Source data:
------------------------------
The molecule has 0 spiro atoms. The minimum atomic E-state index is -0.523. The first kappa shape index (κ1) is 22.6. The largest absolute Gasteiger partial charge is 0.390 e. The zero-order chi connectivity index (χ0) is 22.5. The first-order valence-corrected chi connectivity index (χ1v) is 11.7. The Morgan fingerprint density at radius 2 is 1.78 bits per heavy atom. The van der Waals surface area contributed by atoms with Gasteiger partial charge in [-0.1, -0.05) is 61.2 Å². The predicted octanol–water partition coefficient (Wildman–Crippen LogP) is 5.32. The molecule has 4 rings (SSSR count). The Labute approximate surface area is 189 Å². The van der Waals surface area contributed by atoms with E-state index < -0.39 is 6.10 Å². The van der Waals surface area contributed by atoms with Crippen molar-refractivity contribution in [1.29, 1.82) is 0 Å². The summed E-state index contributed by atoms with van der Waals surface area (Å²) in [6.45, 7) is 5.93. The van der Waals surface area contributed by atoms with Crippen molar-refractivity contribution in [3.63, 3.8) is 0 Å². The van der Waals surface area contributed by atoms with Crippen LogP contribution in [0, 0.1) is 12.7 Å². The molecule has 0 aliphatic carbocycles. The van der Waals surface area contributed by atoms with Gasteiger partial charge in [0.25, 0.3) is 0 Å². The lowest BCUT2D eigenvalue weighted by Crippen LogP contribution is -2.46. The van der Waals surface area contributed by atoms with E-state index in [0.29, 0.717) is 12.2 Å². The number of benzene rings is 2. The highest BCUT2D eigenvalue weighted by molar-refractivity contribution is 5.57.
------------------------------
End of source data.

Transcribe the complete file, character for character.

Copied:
The molecule has 0 spiro atoms. The minimum atomic E-state index is -0.523. The first kappa shape index (κ1) is 22.6. The largest absolute Gasteiger partial charge is 0.390 e. The zero-order chi connectivity index (χ0) is 22.5. The first-order valence-corrected chi connectivity index (χ1v) is 11.7. The Morgan fingerprint density at radius 2 is 1.78 bits per heavy atom. The van der Waals surface area contributed by atoms with Gasteiger partial charge in [-0.1, -0.05) is 61.2 Å². The predicted octanol–water partition coefficient (Wildman–Crippen LogP) is 5.32. The molecule has 4 rings (SSSR count). The Labute approximate surface area is 189 Å². The van der Waals surface area contributed by atoms with E-state index < -0.39 is 6.10 Å². The van der Waals surface area contributed by atoms with Crippen molar-refractivity contribution in [1.29, 1.82) is 0 Å². The summed E-state index contributed by atoms with van der Waals surface area (Å²) in [6.45, 7) is 5.93. The van der Waals surface area contributed by atoms with Crippen molar-refractivity contribution in [3.63, 3.8) is 0 Å². The van der Waals surface area contributed by atoms with Crippen LogP contribution in [0, 0.1) is 12.7 Å². The molecule has 0 aliphatic carbocycles. The van der Waals surface area contributed by atoms with Gasteiger partial charge in [0.25, 0.3) is 0 Å². The lowest BCUT2D eigenvalue weighted by Crippen LogP contribution is -2.46. The van der Waals surface area contributed by atoms with E-state index in [0.29, 0.717) is 12.2 Å². The number of benzene rings is 2. The highest BCUT2D eigenvalue weighted by molar-refractivity contribution is 5.57.